Here’s The Problem

When my young children were in an organized playgroup there was a portion of the afternoon’s activities where toys were distributed to the little ones for a play session. The adults handing out the toys would march this toy basket past each child and announce, “You get what you get, and you don’t throw a fit!

Now – I am not kidding. The adults would do this when there was literally no cloud on the horizon. They’d say it whether a child had started to express a preference – or not. It was like a mantra.

And as you can imagine, for clever children this very sentence – this very, “I expect you to be a bunch of brats in a minute!” kind of thing – actually inspired some of them to feel anxiety. I mean, it makes sense. They were literally being told they were going to get something – and it wasn’t going to be something they’d like. And for some kids, that has become an all-too familiar and discouraging experience.

longing, deprivation, and resentment “You get what you get, and you don’t throw a fit!”

And trust me – the irony of adults telling children not to complain – adults who I noticed did a whole heck of a lot of complaining about their lives while they’d stand around the picnic table – was not lost on me.

We tell children that kind of thing – you know, when we don’t want them to take too many cookies. Meanwhile, we can go out and buy as many cookies as we’d like. No one can stop us. In fact I’ve seen lots of grownups “throw a fit” when the cookies they want aren’t in the store, or cost too much.

“You get what you get, and you don’t throw a fit!”

Catchy rhyme, but – yeah. I’ve never liked that phrase much. As a matter of fact, I don’t like any rude phrase we levy at children to get them to shut up, sit still, or behave. (What makes it rude? The fact we would never, ever want someone to say it to us when we were upset!)

So – I don’t talk to children like that any more. I guess I think more of kids than that. And I guess I must think more of adults too, because here I am (partly by request), writing about a way to do it differently.

Now – this is a little awkward, but I gotta get something out of the way. I can’t write a little editorial here and be All Things to All People. So if you’re somebody who is now thinking something like: “What? You are crazy. The world is entitled enough as it is! Kids today are greedy, loud, and rude! Now we aren’t even allowed to say something like that? That’s just GOOD MANNERS. That’s common sense! Kelly, you are just Political Correctness gone mad!” etc etc – then here’s the deal. I am really happy to engage with you on these topics. Some other time. This piece? Is probably not for you.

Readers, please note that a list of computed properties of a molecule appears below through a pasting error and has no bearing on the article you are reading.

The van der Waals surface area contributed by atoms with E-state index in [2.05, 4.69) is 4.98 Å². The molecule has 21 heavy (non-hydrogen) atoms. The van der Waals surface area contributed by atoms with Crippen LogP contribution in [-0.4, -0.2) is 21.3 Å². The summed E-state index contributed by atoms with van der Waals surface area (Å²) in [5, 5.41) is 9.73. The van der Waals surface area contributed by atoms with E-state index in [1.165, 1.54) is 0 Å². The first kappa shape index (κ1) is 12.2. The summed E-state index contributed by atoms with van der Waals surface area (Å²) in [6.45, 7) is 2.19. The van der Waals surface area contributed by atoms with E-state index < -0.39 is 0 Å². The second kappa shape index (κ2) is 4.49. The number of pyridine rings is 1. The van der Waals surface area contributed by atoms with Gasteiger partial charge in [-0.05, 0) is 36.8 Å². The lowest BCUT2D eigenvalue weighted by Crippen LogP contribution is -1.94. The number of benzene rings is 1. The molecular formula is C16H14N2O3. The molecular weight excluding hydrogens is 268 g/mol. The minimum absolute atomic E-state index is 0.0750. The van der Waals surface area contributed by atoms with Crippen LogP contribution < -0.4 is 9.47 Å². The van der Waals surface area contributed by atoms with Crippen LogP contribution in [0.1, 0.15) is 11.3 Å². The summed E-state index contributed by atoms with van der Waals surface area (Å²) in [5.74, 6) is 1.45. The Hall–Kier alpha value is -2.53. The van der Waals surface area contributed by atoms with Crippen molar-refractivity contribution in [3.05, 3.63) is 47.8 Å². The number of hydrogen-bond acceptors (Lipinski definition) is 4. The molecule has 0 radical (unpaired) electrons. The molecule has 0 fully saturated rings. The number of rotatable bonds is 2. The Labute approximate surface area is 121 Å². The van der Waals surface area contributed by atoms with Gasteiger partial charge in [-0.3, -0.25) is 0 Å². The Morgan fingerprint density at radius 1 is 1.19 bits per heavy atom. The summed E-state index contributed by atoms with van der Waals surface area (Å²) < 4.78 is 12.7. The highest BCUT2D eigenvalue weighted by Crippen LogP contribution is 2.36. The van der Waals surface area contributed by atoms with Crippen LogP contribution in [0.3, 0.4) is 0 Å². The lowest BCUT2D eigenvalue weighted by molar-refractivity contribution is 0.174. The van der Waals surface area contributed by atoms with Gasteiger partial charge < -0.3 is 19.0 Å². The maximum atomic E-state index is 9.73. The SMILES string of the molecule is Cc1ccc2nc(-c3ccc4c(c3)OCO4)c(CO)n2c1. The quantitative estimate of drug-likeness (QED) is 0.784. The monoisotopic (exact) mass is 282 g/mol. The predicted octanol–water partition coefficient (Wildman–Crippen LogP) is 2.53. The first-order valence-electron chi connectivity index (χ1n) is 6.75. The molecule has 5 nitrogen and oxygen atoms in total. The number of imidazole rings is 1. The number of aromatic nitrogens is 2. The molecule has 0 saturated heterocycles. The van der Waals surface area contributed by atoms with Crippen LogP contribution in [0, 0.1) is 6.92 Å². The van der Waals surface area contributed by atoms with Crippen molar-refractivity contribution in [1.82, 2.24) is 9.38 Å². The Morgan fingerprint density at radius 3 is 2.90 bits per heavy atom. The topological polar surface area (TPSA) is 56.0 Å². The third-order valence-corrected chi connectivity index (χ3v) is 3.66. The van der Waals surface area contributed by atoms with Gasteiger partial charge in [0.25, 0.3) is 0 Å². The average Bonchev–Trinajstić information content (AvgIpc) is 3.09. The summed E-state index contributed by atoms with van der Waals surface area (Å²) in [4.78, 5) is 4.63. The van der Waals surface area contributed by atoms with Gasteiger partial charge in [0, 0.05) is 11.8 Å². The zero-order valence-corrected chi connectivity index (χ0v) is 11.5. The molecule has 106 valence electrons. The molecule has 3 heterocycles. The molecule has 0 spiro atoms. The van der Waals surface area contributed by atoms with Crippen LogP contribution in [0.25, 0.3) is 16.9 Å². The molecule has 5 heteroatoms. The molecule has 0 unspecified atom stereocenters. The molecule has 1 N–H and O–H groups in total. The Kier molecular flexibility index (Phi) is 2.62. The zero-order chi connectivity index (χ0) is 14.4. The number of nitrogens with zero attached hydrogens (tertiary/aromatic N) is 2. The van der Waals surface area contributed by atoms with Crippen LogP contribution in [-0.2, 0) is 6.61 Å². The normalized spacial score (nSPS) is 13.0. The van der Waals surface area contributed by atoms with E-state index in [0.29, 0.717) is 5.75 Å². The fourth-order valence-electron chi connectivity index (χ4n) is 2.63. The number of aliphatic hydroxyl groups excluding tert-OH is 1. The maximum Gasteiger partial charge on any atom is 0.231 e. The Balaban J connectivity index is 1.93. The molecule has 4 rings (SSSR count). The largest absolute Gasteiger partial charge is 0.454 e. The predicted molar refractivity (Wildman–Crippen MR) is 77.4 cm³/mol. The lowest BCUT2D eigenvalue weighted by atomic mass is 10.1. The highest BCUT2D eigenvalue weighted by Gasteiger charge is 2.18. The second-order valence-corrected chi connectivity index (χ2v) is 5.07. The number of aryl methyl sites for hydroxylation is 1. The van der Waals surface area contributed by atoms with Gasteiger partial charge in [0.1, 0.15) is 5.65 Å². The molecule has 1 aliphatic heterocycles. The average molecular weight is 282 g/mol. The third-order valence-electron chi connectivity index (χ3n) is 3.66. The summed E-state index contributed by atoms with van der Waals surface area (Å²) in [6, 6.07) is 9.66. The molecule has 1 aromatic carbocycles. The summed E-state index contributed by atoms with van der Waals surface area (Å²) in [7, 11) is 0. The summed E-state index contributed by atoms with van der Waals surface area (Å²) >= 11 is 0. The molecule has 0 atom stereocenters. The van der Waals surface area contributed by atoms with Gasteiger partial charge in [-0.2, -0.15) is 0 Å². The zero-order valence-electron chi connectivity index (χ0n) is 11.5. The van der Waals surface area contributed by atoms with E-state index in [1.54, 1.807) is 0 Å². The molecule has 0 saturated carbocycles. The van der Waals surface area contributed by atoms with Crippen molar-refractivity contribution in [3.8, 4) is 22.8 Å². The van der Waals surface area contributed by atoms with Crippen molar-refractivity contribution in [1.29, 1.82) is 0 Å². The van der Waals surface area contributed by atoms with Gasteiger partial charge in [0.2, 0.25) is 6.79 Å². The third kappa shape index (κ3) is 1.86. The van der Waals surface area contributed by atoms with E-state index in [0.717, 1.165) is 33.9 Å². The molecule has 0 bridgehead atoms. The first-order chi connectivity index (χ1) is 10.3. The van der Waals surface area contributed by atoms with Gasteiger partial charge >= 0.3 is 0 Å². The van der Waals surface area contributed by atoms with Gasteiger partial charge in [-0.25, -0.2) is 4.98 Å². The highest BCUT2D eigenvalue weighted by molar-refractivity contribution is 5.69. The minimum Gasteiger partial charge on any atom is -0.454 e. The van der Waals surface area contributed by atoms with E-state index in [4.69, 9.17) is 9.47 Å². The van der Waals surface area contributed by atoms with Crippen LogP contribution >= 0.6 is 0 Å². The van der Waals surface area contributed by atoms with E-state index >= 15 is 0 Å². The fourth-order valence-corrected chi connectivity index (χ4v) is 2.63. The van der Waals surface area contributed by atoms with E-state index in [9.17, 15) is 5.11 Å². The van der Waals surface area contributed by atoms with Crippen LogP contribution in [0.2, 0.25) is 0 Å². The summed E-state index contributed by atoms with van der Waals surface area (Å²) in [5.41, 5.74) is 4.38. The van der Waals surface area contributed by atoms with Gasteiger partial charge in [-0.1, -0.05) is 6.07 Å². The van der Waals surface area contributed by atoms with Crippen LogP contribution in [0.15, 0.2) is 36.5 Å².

But maybe you’re not quite in that place. Maybe you’re not that resentful about life in general. Maybe you’re an adult, a grownup – a teacher or daycare provider or a parent or carer – and you don’t want to talk to kids like that. You’re tired of nagging at them. What you really want to know is, if there is a better way.

Well, guess what? There is!

Here’s Why We Do It

So let’s look at WHY we say this stuff to kids. Because that will help us stop. The reasons are a bit multifacted, but not too complex.

People say this stuff to kids because, first: they don’t want their kids to grow up and be jerks. Or greedy (meaning fat, where food is concerned). Non-parents say this stuff to kids because they don’t want kids to have things nicer than what they had. More about this, in a bit.

Secondly, people say this to kids in an attempt to get their kids to behave so other people think they are good parents (or teachers, or whatever).

Thirdly, people say this stuff to kids because they (weirdly, in a way) want to pre-empt their kids’ pain. No one wants to see a child cry. It is embedded deep within us – yes, even the child-haters out there – the desire to care for them. Trust me – I get it. One time my three year old’s ice cream scoop fell on the floor, and he began to cry. My mother immediately leaned down to his face and said, “Well don’t get upset!” I retorted: “Mom, he’s three. What’s he supposed to be upset about? World Peace?” Like – can my kid have a minute to cry?

Now my mom loves my son – a lot. She was saying that because his discomfort upset her, and she hadn’t learned how to manage her feelings. Because her parents hadn’t helped her when she was little.

Because finally: people say this stuff to kids (shut up, don’t complain, life isn’t fair, etc) because of their own childhoods, where they were treated without courtesy or emotional intelligence. This explains why non-parents, who seemingly don’t have much skin in the game, will say some atrocious things to and about children. Non-parents say this ish as much as parents do.

So let’s talk about why these reasons, are crap reasons.

Don’t want your kid (or some other kid) to grow up to be a jerk? Focus one hundred percent more on yourself. Easy-peasy. Model the behavior you want to see in the world. Whether you are in the grocery store line, in traffic, or at home. Yes, even at home, where you behave the worst. Do better – instead of expecting other (small, vulnerable) people to, just because you can bully them into submission.

Second: caring what other parents, or adults, think of your parenting (or teaching style, or whatever)? Well, you are right! Lots of them are judging! Would it make you feel better if I told you “Don’t worry, the people who judge you are running around thinking unpleasant thoughts about other people all day!”? Because that is the truth. No one likes to be judged – or gossiped about. But are those the people I am going to parent for? No. I’m going to parent for my kid, and for me. I’m going to let those other people have their bad times and I’m going to be kind to them because they probably need some kindness. And no, I don’t have to hang out with them!